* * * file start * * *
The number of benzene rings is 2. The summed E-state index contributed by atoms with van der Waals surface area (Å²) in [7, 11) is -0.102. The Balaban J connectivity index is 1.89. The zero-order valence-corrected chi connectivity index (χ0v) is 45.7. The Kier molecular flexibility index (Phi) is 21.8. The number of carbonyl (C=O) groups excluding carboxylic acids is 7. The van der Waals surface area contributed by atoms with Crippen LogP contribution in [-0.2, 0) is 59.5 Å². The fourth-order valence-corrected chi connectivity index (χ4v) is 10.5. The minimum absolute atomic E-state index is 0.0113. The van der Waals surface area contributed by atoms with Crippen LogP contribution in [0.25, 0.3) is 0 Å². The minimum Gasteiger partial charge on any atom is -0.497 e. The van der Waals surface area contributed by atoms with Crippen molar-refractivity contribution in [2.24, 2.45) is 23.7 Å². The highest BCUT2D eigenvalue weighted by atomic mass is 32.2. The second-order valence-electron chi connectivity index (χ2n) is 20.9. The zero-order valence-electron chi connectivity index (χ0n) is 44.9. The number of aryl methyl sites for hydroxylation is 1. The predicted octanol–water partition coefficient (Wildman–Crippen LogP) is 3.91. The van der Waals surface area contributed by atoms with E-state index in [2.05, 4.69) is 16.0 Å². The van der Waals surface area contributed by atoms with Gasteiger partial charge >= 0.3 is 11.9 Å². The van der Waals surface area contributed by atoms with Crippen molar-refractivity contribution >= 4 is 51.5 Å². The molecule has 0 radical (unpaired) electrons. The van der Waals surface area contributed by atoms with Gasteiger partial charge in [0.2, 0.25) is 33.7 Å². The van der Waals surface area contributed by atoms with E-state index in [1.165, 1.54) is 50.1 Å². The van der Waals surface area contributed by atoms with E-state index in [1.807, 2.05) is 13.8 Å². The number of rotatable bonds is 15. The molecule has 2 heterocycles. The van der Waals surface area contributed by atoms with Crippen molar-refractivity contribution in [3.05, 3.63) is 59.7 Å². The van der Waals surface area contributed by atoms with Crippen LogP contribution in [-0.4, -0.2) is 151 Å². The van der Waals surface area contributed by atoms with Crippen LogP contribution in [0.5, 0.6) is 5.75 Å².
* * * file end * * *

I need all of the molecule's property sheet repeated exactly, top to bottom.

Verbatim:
The number of benzene rings is 2. The summed E-state index contributed by atoms with van der Waals surface area (Å²) in [7, 11) is -0.102. The Balaban J connectivity index is 1.89. The zero-order valence-corrected chi connectivity index (χ0v) is 45.7. The Kier molecular flexibility index (Phi) is 21.8. The number of carbonyl (C=O) groups excluding carboxylic acids is 7. The van der Waals surface area contributed by atoms with Crippen LogP contribution in [-0.2, 0) is 59.5 Å². The fourth-order valence-corrected chi connectivity index (χ4v) is 10.5. The minimum absolute atomic E-state index is 0.0113. The van der Waals surface area contributed by atoms with Crippen LogP contribution in [0.25, 0.3) is 0 Å². The minimum Gasteiger partial charge on any atom is -0.497 e. The van der Waals surface area contributed by atoms with Crippen molar-refractivity contribution in [2.24, 2.45) is 23.7 Å². The highest BCUT2D eigenvalue weighted by atomic mass is 32.2. The second-order valence-electron chi connectivity index (χ2n) is 20.9. The zero-order valence-electron chi connectivity index (χ0n) is 44.9. The number of aryl methyl sites for hydroxylation is 1. The predicted octanol–water partition coefficient (Wildman–Crippen LogP) is 3.91. The van der Waals surface area contributed by atoms with E-state index in [2.05, 4.69) is 16.0 Å². The van der Waals surface area contributed by atoms with Gasteiger partial charge >= 0.3 is 11.9 Å². The van der Waals surface area contributed by atoms with Crippen molar-refractivity contribution >= 4 is 51.5 Å². The molecule has 0 radical (unpaired) electrons. The van der Waals surface area contributed by atoms with Gasteiger partial charge in [0.2, 0.25) is 33.7 Å². The van der Waals surface area contributed by atoms with E-state index in [1.165, 1.54) is 50.1 Å². The van der Waals surface area contributed by atoms with E-state index in [1.807, 2.05) is 13.8 Å². The number of rotatable bonds is 15. The molecule has 2 heterocycles. The van der Waals surface area contributed by atoms with Crippen molar-refractivity contribution in [3.05, 3.63) is 59.7 Å². The van der Waals surface area contributed by atoms with Crippen LogP contribution in [-0.4, -0.2) is 151 Å². The van der Waals surface area contributed by atoms with Crippen LogP contribution in [0.5, 0.6) is 5.75 Å².